By Bill Hirschman
Scott Shiller, who transformed the Adrienne Arsht Center into a catalyst developing local artists as well as widening the array of visiting attractions, is leaving at the end of April to head the Denver Center for the Performing Arts.
The Arsht’s executive vice president will become president and CEO of the Denver Center, the second largest performing arts organization in the nation with multiple venues and which won the Regional Theater Tony Award in 1998.
Shiller has also been president of the Carbonell Awards board of directors since 2010. During his tenure, Shiller led the group in becoming financially stable and he brought a corporate mentality to reorganizing the nationally-recognized awards for excellence after a period of near collapse.
Telling tales through theater has been one of his touchstones. In an interview Thursday, Shiller credited Arsht CEO John Richard and the board of directors down through entire organization in a highly cooperative effort and being “so willing to take risks and embrace storytelling.”
Miami has provided Shiller with a singular opportunity in that respect. “Miami is such a unique marketplace,” he said. “The Miami community is really unlike anywhere else in the country in that there is a spirit of entrepreneurship here, a spirit of adventure.”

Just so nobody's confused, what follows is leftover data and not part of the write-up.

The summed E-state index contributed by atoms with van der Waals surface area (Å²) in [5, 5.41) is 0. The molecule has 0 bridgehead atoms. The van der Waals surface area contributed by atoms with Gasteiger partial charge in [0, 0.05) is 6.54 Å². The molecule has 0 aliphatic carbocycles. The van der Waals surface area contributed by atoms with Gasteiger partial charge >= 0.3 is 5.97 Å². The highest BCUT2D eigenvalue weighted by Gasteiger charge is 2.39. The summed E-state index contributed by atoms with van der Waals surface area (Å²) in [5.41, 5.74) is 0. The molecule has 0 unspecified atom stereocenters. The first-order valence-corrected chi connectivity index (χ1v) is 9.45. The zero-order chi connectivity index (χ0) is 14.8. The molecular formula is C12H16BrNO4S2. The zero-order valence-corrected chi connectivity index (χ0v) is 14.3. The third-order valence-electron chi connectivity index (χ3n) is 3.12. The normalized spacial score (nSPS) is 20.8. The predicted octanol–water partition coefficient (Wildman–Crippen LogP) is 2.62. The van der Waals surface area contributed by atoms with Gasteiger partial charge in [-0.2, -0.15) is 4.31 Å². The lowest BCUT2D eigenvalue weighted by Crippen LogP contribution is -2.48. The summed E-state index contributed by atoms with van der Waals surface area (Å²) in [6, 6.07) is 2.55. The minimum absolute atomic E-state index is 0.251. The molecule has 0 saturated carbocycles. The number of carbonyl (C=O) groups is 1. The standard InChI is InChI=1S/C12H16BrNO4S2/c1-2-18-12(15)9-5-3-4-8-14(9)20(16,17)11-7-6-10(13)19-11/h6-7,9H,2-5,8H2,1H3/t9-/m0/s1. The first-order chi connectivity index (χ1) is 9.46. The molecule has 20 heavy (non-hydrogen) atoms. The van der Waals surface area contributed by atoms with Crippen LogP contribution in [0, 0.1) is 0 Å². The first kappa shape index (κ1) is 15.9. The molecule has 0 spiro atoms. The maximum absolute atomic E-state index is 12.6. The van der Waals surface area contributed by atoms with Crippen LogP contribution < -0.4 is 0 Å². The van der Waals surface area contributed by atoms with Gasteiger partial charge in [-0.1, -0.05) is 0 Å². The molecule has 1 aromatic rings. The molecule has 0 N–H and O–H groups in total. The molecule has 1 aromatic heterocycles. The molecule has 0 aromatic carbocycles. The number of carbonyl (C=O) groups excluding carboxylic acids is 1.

Richard, who came to the Arsht a year after Shiller, said he formed a “very solid partnership” with Shiller: “What we were able to do was implement Scott’s real sensitivity to programming initiatives that could resonate in the Miami community, matching what was on our stage with the diversity that we know was Miami. So I think Scott’s footprints and fingerprints will long be on the center.”
His management style was “able to deal in the multi-tasking world of new ideas happening today, a concert or theater performance tonight, and what we’re doing 18 months from now, all in the same today – and thrive,” Richard said Thursday night.
Stuart Meltzer, artistic director of Zoetic Stage that Shiller championed, said, “His number one goal is producing exciting works for audiences. He loves the arts and his legacy is the opportunities given to local artists and artists from all over the country — a place to work and incubate that work and show that work.”
Shiller takes the new reins at a crucial moment in Denver as only its third CEO since 1972 and with major construction projects slated over the next few years. The current CEO and longtime Denver arts icon Daniel Ritchie will continue on as chairman of the board of directors to ease the transition and to continue to build bonds with the community that Shiller doesn’t have.
The promotion is a serious step up if only in scope for someone just turning 40 in May. The Denver Center hosted about 800,000 visitors at 816 performances. The Arsht hosted about 500,000 visitors.
At the Arsht, Shiller has embraced and encouraged a wide diversity of art forms in his programming choices, but he has been especially proactive in nurturing untraditional tropes in the performing arts, from the watery spectacle of H2Ombre conceived in South America to recitals by the Rosie Herrera dance troupe based in Miami.